ESTHER MULLER: THRIVING ON LIFE’S LEARNING EXPERIENCE
Profile of the Week:
Esther Muller, Founder, Real Estate Academy
By Daniel Geiger
Real Estate Weekly
December 8, 2004
It’s no surprise that Esther Muller started the Real Estate Academy, for her, teaching and real estate have always gone hand in hand.
In fact, Muller’s flair for education is probably what got her into real estate in the first place.
A substitute teacher in New Jersey throughout her early 20s, Muller was invited by a friend to help drum up tenant interest in a plan to convert a 300-unit rental apartment complex to for-sale condominiums. Although at the time most of the condos were priced at or under $20K, tenants had united against the conversion by signing a no-buy pledge. In short order however, Muller turned the tide, making the reposition possible, all by simply educating residents in the benefits of home ownership.
A homeowner herself since the age of 21, Muller spoke from experience. Divorced and with a child at the time, Muller owned a three-family house,
and while many would be wary of being saddled with such a financial responsibility, she soon discovered the purchase to be a boon, not only from the income produced by the rented portion but also because the asset was tax deductible.
Using her own story as an example of the American Dream made into reality, Muller received instant positive feedback from practically every tenant she spoke to who was intimidated by the seemingly unattainable prospect of owning their own property. Muller loved the feeling she got from enlightening potential homeowners. That combined with real estate’s profitability and she knew instantly she had stumbled on the perfect career.
“I said to myself, ‘I love the feeling I get helping people become independent and I love making money’ wow this was it,” she said. “The best selling technique is to educate the buyer and empower them to make the decision that’s best for them and that’s what I did then and what I still do now.”
Considering Muller’s people skills, it’s no surprise that her forte was and continues to be as a conversion specialist, repositioning for-rent apartments as condominiums. But despite her proclivity as a developer, Muller’s desire to teach was again perked when she would periodically have to take mandatory 45-hour real estate license renewal class. In her estimation, such classes were usually bloated where they could have been streamlined and also were taught by individuals who weren’t as active in the industry as Muller felt they should be.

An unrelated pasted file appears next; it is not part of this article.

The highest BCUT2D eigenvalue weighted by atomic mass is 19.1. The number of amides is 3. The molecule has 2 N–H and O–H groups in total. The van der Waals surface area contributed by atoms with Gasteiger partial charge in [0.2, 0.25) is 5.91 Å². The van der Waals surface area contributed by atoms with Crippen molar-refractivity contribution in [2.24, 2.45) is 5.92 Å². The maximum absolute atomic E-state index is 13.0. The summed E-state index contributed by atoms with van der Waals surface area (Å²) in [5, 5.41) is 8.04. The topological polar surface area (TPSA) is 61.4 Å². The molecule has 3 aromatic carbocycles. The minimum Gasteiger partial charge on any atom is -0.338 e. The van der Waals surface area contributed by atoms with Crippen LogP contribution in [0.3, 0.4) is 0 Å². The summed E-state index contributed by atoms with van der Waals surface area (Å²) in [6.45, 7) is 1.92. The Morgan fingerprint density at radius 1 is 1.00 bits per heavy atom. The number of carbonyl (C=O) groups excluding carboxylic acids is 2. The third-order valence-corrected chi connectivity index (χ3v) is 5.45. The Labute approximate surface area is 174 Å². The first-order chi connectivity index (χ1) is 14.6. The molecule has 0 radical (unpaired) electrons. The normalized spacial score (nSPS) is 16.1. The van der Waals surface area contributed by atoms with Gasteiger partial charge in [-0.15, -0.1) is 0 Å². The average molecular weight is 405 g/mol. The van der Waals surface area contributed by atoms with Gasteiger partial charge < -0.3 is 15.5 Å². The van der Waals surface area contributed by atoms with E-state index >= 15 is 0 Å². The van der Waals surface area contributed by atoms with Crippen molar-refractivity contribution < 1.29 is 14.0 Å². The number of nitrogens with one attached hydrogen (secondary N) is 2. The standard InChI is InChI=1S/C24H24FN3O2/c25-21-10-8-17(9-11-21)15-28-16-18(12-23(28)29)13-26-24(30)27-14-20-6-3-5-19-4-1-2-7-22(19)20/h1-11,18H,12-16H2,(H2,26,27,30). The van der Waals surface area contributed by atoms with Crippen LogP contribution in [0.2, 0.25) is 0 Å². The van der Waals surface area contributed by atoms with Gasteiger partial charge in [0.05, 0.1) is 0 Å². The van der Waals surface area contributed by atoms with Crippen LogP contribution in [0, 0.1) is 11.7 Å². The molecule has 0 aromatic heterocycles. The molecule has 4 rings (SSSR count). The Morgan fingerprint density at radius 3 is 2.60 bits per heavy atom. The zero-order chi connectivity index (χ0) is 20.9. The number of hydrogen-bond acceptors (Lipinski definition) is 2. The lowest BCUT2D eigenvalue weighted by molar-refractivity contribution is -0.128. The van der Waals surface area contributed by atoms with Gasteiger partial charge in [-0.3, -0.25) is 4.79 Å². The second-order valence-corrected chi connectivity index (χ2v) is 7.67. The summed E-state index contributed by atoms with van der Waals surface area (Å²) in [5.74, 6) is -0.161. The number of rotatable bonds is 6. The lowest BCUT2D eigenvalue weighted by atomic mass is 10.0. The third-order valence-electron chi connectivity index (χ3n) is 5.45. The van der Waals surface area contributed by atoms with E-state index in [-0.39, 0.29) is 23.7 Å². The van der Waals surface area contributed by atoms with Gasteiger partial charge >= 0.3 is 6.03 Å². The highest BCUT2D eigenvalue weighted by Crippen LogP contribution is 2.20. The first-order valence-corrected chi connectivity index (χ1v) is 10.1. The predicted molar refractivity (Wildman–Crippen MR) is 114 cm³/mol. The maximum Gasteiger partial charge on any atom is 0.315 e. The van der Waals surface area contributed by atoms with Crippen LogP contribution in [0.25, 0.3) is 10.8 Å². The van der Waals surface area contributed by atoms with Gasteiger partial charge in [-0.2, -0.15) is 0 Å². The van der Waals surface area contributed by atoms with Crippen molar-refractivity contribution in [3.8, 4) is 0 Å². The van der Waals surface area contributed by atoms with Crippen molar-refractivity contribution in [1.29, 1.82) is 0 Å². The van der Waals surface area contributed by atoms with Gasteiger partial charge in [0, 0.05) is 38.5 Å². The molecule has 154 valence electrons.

Realizing that she could do a better job and that there was indeed a demand among her peers for an improved certification course, Muller hatched the Real Estate Academy. Well known for its 22-½ hour class duration – half the typical forty-five hour length for comparable programs – the REA provides continuing education classes for sales persons and brokers to either receive or maintain their real estate licenses. Aside from its more efficient time frame, REA also benefits from a revolving door of stellar guest teachers including Muller herself.
“Almost every successful broker and developer has lectured for us,” Muller said. “I used to get frustrated sitting in a class for 45 hours and not really getting that much out of it except a certification in the end. At the academy we have experienced leaders of the industry lecturing who can teach even the most seasoned real estate professional something new.”
The academy has made Muller such a well-known figure in the industry that she has had to truncate her teaching schedule slightly to accommodate the time necessary for the slew of development deals she’s involved in. Muller has still found time to give back to the teaching profession while simultaneously improving Manhattan’s schools and neighborhoods.
Understanding that if the city’s public schools could be markedly improved, there would be a resultant increase in the valuation of its residential real estate, Muller helped with a program to import quality teachers from abroad who are eager to come to New York City. Soliciting the support of major residential developers like Silverstein and the Lefrak Organization among others, Muller secured the visiting teachers quality yet affordable housing in the city.
“There was a shortage of fabulous teachers in the city,” she said. “I came onto the program to provide these teachers with an added incentive to come to the city. And I think I did that.
“Thanks to the wonderful generosity of developers like Silverstein and the Lefraks, these teachers have wonderful accommodations. It’s going to have a huge effect on Manhattan real estate.”